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ABSTRACT: In 2005, we reported the infection status of 438 stray cats with various species of intestinal helminths, including nematodes (4 species), trematodes (23 species), and cestodes (5 species) in the Republic of Korea. However, morphologic details of each helminth species have not been provided. In the present study, we intended to describe morphologic details of 13 trematode species which were either new fauna of cats (10 species) or new fauna of not only cats but also all animal hosts (3 species). The worms were fixed in 10% neutral buffered formalin under a cover slip pressure, stained with Semichon's acetocarmine, and then observed using a light microscope equipped with a micrometer. The 13 subjected species included members of the Heterophyidae (, , , , , and ), Echinostomatidae (, , , and sp.), Diplostomidae (), Plagiorchiidae (), and Dicrocoeliidae (). By the present study, sp. and sp. recored in our previous study were identified as and , respectively. Three species, , , and sp., are new trematode fauna in Korea.The Korean Journal of Parasitology 02/2013; 51(1):99-106. · 0.88 Impact Factor
Neodiplostomum seoulense (Digenea: Neodiplostomidae)
was described first from the small intestine of house
rats (Seo et al., 1964a) and later in a total of 26 docu-
mented human infections (Seo et al., 1982; Hong et al.,
1984, 1986). Several species of frogs and tadpoles were
found to be the second intermediate hosts, and
snakes, Rhabdophis tigrina, take the role of a paratenic
host and the source of human infections (Hong, 1982;
Seo et al., 1988). A species of freshwater snail,
Hippeutis cantori, is known to be the first intermediate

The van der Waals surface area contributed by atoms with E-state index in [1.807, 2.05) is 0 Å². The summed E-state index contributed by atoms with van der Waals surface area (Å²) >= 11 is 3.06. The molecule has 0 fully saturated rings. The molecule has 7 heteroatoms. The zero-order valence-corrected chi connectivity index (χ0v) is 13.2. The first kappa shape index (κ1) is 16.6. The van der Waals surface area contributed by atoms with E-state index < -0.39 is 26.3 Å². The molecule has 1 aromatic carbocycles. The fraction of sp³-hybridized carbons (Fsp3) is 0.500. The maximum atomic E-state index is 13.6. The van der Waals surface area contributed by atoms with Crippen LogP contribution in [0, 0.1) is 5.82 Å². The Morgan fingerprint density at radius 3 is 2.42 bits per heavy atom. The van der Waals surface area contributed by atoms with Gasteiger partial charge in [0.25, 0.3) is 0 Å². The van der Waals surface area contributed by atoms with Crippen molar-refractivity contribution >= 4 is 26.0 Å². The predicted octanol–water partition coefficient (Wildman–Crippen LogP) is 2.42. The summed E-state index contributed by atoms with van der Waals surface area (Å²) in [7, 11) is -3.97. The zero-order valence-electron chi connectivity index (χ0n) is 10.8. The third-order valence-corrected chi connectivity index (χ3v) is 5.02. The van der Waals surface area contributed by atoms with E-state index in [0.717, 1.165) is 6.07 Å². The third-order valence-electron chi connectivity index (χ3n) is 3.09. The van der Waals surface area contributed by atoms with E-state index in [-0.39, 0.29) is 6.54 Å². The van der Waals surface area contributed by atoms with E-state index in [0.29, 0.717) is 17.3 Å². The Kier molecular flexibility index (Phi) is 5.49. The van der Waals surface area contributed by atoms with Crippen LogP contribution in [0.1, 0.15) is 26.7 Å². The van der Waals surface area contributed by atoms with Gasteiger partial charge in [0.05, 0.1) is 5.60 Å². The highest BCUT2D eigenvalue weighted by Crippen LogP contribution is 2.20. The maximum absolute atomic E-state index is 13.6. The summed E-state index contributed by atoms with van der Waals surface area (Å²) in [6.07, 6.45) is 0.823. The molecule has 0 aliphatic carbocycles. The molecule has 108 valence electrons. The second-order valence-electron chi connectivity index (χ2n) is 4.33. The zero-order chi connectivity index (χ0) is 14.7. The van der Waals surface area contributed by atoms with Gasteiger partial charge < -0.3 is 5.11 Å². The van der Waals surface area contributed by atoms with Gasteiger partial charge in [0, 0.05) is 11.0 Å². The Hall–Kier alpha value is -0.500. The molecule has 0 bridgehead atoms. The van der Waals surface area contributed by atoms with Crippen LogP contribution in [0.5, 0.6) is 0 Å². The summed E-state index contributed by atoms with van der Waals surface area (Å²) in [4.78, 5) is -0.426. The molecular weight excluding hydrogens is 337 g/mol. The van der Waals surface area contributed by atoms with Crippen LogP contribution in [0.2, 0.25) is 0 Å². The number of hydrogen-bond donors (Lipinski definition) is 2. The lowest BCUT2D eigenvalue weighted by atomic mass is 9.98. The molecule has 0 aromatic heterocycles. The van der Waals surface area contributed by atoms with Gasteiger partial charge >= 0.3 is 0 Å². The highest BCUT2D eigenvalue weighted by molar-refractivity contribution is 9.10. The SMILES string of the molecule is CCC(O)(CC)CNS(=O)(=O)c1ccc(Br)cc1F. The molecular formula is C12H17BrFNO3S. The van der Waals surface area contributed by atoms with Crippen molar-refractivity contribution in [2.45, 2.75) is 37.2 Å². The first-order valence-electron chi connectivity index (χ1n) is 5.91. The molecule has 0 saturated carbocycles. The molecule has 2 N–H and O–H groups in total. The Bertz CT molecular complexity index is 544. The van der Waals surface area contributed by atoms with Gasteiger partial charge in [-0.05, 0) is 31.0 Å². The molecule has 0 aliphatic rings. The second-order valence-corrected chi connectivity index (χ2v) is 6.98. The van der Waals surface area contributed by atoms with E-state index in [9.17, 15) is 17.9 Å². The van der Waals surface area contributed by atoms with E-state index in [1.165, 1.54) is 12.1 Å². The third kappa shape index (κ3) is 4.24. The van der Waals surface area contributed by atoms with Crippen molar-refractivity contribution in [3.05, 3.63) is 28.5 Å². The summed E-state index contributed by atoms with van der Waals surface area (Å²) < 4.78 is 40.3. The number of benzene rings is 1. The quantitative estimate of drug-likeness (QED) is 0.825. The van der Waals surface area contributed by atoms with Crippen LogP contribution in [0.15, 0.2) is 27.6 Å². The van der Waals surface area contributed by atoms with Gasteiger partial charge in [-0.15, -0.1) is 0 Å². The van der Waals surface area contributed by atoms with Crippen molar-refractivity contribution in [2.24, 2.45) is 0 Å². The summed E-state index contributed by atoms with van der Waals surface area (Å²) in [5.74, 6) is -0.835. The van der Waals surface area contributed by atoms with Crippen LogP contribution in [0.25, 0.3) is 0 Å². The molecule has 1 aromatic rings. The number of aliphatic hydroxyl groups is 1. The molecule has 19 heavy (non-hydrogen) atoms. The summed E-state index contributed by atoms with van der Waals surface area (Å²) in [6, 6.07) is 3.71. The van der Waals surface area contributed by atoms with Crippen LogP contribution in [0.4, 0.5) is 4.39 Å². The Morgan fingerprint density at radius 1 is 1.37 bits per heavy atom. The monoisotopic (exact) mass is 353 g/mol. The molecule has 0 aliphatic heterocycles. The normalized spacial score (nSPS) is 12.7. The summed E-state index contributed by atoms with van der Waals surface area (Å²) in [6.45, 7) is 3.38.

host (Seo et al., 1988; Chai and Lee, 2002).
With regard to the natural definitive host for N.
seoulense, limited information is available. Several sur-
veys on intestinal parasites of rodents in the Republic
of Korea (South Korea) suggested that N. seoulense
was a species having one natural definitive host, R.
norvegicus (Seo et al., 1964a, b, 1981; Yong et al., 1991),
� Brief Communication �
Apodemus agrarius as a new definitive host for
Jong-Yil CHAI1)*, Jae-Hwan PARK1), Sang-Mee GUK1), Jae-Lip KIM1), Hyo-Jin KIM1), Won-Hee KIM1),
Eun-Hee SHIN1), Terry A. KLEIN2), Heung-Chul KIM3), Sung-Tae CHONG3),
Jin-Won SONG4)and Luck-Ju BAEK4)
1)Department of Parasitology and Tropical Medicine, Seoul National University College of Medicine, and
Institute of Endemic Diseases, Seoul National University Medical Research Center, Seoul 110-799,
2)Regional Emerging Infectious Disease Consultant, 18thMedical Command, APO AP 96205-5281,
3)5thMedical Detachment, 168thMedical Battalion (AS), 18thMedical Command, APO AP 96205-5247,
4)Department of Microbiology, College of Medicine, Korea University, Seoul 136-701, Korea
Abstract: A total of 1,496 rodents and insectivores were live-trapped at Yeoncheon-gun (n = 351), Paju-shi (804),
and Pocheon-gun (343), Gyeonggi-do (Province), and examined for intestinal helminths, including Neodiplostomum
seoulense, seasonally from December 2004 to September 2005. Six species of rodents, including Apodemus agrarius
(1,366), Mus musculus (32), Micronytus fortis (28), Eothenomys regulus (9), Micronys minutus (6), and Cricetulus tri-
ton (3), and 1 species of insectivores Crocidura lasiura (54) were collected. A total of 321 adult N. seoulense were
collected from 19 (1.4%) A. agrarius. The worm burden ranged from 1 to 101 per A. agrarius (mean; 16.9). No N.
seoulense was observed in other rodent or insectivore species examined. The infection rate during autumn (4.5%)
was higher than those during spring (0.8%), summer (0.8%), and winter (0.5%). The average number of N. seoulense
in infected A. agrarius was the highest in spring (66.0 specimens), followed by autumn (15.2), winter (4.5), and sum-
mer (3.3). This study first confirms that A. agrarius is a natural definitive host for N. seoulense, and demonstrates that
the infection rates and intensities vary seasonally and geographically.
Key words: Neodiplostomum seoulense, wild rodent, Apodemus agrarius, prevalence, worm burden, Gyeonggi-do
Korean Journal of Parasitology
Vol. 45, No. 2: 157-161, June 2007
�Received 23 January 2007, accepted after revision 16
�Funding for portions of this work was provided by the
U.S. Department of Defense, Global Emerging Infections
Surveillance and Response System, Silver Spring, Maryland,
and the Armed Forces Medical Intelligence Center, Ft.
Detrick, Maryland, USA.
*Corresponding author (e-mail: firstname.lastname@example.org)